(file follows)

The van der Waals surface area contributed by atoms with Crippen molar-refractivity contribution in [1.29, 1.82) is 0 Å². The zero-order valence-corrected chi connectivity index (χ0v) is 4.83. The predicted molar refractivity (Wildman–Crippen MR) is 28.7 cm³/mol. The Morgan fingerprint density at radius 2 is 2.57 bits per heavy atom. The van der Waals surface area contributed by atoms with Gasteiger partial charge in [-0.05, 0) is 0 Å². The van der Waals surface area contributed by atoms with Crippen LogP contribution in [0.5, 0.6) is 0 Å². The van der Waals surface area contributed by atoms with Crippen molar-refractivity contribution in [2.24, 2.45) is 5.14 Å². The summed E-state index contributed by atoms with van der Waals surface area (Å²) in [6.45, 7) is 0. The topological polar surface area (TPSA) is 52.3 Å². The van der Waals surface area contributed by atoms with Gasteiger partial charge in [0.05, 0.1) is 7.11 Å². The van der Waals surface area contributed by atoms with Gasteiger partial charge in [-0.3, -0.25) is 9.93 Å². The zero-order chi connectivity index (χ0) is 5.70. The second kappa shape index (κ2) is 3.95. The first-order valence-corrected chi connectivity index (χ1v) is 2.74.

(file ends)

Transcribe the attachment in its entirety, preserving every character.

The van der Waals surface area contributed by atoms with Crippen molar-refractivity contribution in [1.29, 1.82) is 0 Å². The zero-order valence-corrected chi connectivity index (χ0v) is 4.83. The predicted molar refractivity (Wildman–Crippen MR) is 28.7 cm³/mol. The Morgan fingerprint density at radius 2 is 2.57 bits per heavy atom. The van der Waals surface area contributed by atoms with Gasteiger partial charge in [-0.05, 0) is 0 Å². The van der Waals surface area contributed by atoms with Crippen LogP contribution in [0.5, 0.6) is 0 Å². The van der Waals surface area contributed by atoms with Crippen molar-refractivity contribution in [2.24, 2.45) is 5.14 Å². The summed E-state index contributed by atoms with van der Waals surface area (Å²) in [6.45, 7) is 0. The topological polar surface area (TPSA) is 52.3 Å². The van der Waals surface area contributed by atoms with Gasteiger partial charge in [0.05, 0.1) is 7.11 Å². The van der Waals surface area contributed by atoms with Gasteiger partial charge in [-0.3, -0.25) is 9.93 Å². The zero-order chi connectivity index (χ0) is 5.70. The second kappa shape index (κ2) is 3.95. The first-order valence-corrected chi connectivity index (χ1v) is 2.74.